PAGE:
While Pfizer has been pushing federal drug regulators to ease warning requirements for the stop-smoking drug Chantix, the FDA announced this week that existing warnings about the risk of neurological and psychological side effects of Chantix will remain and ordered additional information to be provided about the potential risks associated with the drug.
In a drug safety communication issued March 9, the FDA indicated that new Chantix warnings will be required about the risk of seizures and potential side effects that may result from combining Chantix with alcohol.
“Until patients know how Chantix affects their ability to tolerate alcohol, they should decrease the amount of alcohol they drink,” the agency warned. “Patients who have a seizure while taking Chantix should stop the medicine and see medical attention immediately.”
The FDA said that new information will also be added to the label about a recent study by Pfizer, which contradicts previous studies indicating that Chantix can increase the risk of neurological and psychological side effects, such as suicide and violent aggressive behavior. However, the agency noted that studies claiming Chantix did not carry these side effects had limitations that prevented reliable conclusions.
Chantix (varenicline) is a prescription medication introduced by Pfizer in 2006, designed to help people quit smoking. However, in 2009, the FDA required Pfizer to add a “black box” warning for Chantix, alerting doctors and patients to a potential link between use of the drug and the emergence of unusual behavior, including suicidal or homicidal thoughts.
Last year, Pfizer tried to get those Chantix warnings removed, arguing that new studies raise questions about whether there are any psychological side effects from the medication.
FDA reviewers looked at Pfizer’s data and found it lacking, indicating that the data was “insufficient in quality” and determined that the Chantix boxed warning should stay.
Two FDA advisory panels met in October 2014 and agreed with the agency’s reviewers.
New concerns over seizures and alcohol interaction were the result of an analysis of the FDA Adverse Event Reporting System (FAERS) database. An FDA review of FAERS found 48 adverse events linked to aggressive behavior and decreased tolerance in Chantix users who consumed alcohol. Most involved Chantix users becoming aggressive when drinking, when this was not their reaction to alcohol before using the drug.
“In more than half of these cases, the patients described their behavior as a significant change from their behavior prior to Chantix treatment. Twenty-two cases reported harm to person or property.”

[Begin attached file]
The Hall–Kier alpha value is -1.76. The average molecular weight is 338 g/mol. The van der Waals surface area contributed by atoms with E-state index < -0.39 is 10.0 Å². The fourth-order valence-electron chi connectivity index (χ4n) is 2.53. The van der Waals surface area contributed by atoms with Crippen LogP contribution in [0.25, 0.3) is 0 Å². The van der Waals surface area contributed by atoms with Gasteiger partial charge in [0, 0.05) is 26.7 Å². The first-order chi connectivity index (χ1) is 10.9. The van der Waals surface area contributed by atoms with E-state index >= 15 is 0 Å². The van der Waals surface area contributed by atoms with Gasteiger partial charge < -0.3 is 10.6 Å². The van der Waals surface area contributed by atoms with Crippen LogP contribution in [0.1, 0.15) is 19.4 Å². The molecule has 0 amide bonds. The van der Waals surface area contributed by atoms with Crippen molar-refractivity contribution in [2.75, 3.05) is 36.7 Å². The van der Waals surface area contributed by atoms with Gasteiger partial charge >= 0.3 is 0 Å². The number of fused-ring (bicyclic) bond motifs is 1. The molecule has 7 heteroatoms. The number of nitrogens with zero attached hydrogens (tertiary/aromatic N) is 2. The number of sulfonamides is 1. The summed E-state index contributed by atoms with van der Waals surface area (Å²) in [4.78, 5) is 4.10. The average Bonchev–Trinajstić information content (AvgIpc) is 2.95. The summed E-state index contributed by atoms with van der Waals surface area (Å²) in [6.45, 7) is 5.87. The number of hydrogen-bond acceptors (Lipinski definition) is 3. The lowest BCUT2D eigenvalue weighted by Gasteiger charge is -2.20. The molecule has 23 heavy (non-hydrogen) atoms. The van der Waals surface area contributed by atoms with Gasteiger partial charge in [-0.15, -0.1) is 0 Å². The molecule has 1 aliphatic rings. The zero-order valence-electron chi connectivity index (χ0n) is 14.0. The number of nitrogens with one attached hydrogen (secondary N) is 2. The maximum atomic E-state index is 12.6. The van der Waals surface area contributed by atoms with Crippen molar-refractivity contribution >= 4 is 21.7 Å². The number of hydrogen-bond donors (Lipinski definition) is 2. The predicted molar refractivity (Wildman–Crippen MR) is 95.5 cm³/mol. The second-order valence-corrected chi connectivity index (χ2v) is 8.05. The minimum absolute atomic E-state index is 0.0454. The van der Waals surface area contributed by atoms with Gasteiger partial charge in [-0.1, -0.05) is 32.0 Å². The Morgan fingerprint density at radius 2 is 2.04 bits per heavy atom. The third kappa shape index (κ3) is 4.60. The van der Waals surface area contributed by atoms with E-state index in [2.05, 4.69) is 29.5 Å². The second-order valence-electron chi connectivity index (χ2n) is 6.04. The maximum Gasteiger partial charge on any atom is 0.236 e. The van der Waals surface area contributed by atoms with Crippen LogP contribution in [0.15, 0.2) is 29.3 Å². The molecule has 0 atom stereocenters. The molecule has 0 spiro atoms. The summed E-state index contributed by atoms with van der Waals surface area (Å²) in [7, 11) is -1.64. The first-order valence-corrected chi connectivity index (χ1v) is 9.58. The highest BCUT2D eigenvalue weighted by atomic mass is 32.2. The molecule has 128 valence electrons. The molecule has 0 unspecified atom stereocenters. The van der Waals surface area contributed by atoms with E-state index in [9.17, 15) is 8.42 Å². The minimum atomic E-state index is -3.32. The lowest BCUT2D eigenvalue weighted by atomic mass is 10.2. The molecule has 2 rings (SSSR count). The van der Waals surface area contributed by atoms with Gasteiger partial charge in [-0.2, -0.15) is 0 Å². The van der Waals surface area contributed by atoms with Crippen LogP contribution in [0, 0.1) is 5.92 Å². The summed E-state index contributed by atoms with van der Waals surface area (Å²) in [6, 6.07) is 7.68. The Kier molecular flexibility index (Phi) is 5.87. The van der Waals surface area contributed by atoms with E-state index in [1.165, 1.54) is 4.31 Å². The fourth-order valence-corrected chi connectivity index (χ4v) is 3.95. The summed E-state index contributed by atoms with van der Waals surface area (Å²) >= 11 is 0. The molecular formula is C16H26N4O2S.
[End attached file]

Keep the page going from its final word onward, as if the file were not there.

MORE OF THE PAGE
The FDA also reported that there were numerous cases where those who behaved aggressively suffered amnesia or impaired memory of their experiences while drinking and taking Chantix.
The FDA found 64 cases of patients suffering seizures after taking Chantix, with a median onset after taking the drug for two to three weeks. In 37 of the cases reported to FAERS, the patients had no history of seizures.
Chantix Suicidal Side Effects
While Chantix was originally viewed as a potential blockbuster medication to help people quit smoking, sales have been slowed by concerns about the risk of severe psychological side effects and unusually violent or aggressive behavior among users.
The public first began to become aware of the potential Chantix side effects after the 2007 shooting death of Jeffrey Carter Albrecht, former keyboardist for the folk band Edie Brickell and the New Bohemians, who allegedly was suffering a violent psychotic episode sparked by Chantix when he was shot to death by a neighbor. Albrecht thought the neighbor’s house was his girlfriend’s, and was reportedly trying to kick the door down when he was shot.
Reports of Chantix rage ballooned after that, and some studies appeared to verify that the drug caused aggression, and sometimes homicidal tendencies, in some users. It also caused suicidal tendencies as well as vivid and horrific nightmares. There were skits on Saturday Night Live and the term Chantix Nightmare became a pop culture reference.
Pfizer was hit with nearly 3,000 Chantix lawsuits after the FDA added the black box warning. All of the claims alleged that inadequate warnings were provided for users of the medication prior to July 2009. Rather than fighting the claims, the drug maker agreed last year to pay about $300 million as part of a global Chantix settlement agreement that resolved the litigation.